Fig. 4

Overall survival after perioperative period (91 days–5 years). HR hazard ratio, CI two-sided 95% confidence interval. A Kaplan–Meier analysis over all stages: 5-year cumulative overall survival rate open versus laparoscopic: 72.5 versus 82.5%, p < 0.001. B Multivariate Cox regression analysis over all stages, adjustment for age, previous carcinomas, synchronous carcinomas, location, grading, TNM stage, hospital classification, resection group, and pre- and postoperative therapy; reference: open approach. C Kaplan–Meier analysis over stage I patients: 5-year cumulative overall survival rate open versus laparoscopic: 82.7 versus 91.4%, p = 0.047. D Multivariate Cox regression analysis over stage I patients, adjustment for age, previous carcinomas, synchronous carcinomas, location, grading, hospital classification, resection group, and pre- and postoperative therapy; reference: open approach. E Kaplan–Meier analysis over stage II patients: 5-year cumulative overall survival rate open versus laparoscopic: 70.6 versus 79.3%, p = 0.052. F Multivariate Cox regression analysis over stage II patients, adjustment for age, previous carcinomas, synchronous carcinomas, location, grading, hospital classification, resection group, and pre- and postoperative therapy; reference: open approach. G Kaplan–Meier analysis over stage III patients: 5-year cumulative overall survival rate open versus laparoscopic: 67.9 versus 79.8%, p = 0.010. H Multivariate Cox regression analysis over stage III patients, adjustment for age, previous carcinomas, synchronous carcinomas, location, grading, hospital classification, resection group, and pre- and postoperative therapy; reference: open approach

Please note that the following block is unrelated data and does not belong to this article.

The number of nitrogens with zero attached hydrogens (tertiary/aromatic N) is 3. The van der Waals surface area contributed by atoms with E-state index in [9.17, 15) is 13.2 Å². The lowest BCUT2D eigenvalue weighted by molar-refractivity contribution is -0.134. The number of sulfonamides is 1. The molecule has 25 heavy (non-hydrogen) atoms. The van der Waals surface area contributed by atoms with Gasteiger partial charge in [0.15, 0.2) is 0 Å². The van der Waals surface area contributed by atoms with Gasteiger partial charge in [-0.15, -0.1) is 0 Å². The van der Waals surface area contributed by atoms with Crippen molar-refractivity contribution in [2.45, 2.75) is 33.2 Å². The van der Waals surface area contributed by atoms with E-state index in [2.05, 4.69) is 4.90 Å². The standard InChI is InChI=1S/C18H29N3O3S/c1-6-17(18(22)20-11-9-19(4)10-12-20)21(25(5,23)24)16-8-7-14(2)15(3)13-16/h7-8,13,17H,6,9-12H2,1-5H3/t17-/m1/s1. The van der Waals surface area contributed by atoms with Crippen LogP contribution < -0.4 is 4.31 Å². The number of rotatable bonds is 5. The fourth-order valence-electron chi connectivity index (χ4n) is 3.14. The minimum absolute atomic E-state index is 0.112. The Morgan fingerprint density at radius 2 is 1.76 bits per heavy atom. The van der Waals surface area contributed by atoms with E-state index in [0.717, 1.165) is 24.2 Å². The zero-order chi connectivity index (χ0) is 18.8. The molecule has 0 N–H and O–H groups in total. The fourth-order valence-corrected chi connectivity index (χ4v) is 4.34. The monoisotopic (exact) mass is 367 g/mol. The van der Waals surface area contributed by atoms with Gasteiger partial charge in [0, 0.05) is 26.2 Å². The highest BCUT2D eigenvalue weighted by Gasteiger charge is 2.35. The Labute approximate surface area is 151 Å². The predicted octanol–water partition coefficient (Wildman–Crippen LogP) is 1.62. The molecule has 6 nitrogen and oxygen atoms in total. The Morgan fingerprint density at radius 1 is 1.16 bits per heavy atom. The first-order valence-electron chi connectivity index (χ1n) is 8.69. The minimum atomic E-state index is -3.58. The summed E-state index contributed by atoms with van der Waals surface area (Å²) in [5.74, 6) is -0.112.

When evaluating disease-free survival rates, comparable results are observed. The following analyses were all restricted to an observation time starting at t = 91 days and patients with an initially complete tumor resection (subgroup 2, Fig. 1). Again, there is a significant advantage for laparoscopically operated patients in Kaplan–Meier analysis (5-year disease-free survival rate open vs. laparoscopic: 68.1 vs. 77.3%, p = 0.003). After adjustment for age, previous carcinomas, synchronous carcinomas, location, grading, TNM stage, hospital classification, resection group, preoperative treatment, and postoperative therapy, the benefit for laparoscopically treated patients no longer reached the significance level (HR 0.842, 95% CI 0.657–1.078, p = 0.173). The situation changes slightly when concentrating on local recurrence-free survival (5-year local recurrence-free survival rate open vs. laparoscopic: 72.1 vs. 83.6%, p < 0.001; Fig. 5). This time the observed benefit of laparoscopy remained stable even after adjusting for age, synchronous carcinomas, location, grading, TNM stage, hospital classification, resection group, preoperative treatment, and postoperative therapy (HR 0.691, 95% CI 0.517–0.924; p = 0.013; Fig. 5). Sensitivity analysis shows that excluded open patients have worse survival rates than excluded laparoscopy patients (5-year local recurrence-free survival rate open-excluded vs. laparoscopic-excluded: 70.9 vs. 74.7%, p = 0.527). Therefore, the superior laparoscopic group was once again not favored by the exclusion process.

Fig. 5

Local recurrence-free survival (91 days–5 years). HR hazard ratio, CI two-sided 95% confidence interval. A Kaplan–Meier analysis over all stages: 5-year recurrence-free survival rate open versus laparoscopic: 72.1 versus 83.6%, p < 0.001. B Multivariate Cox regression analysis over all stages, adjustment for age, synchronous carcinomas, location, grading, TNM stage, hospital classification, resection group, and pre- and postoperative therapy; reference: open approach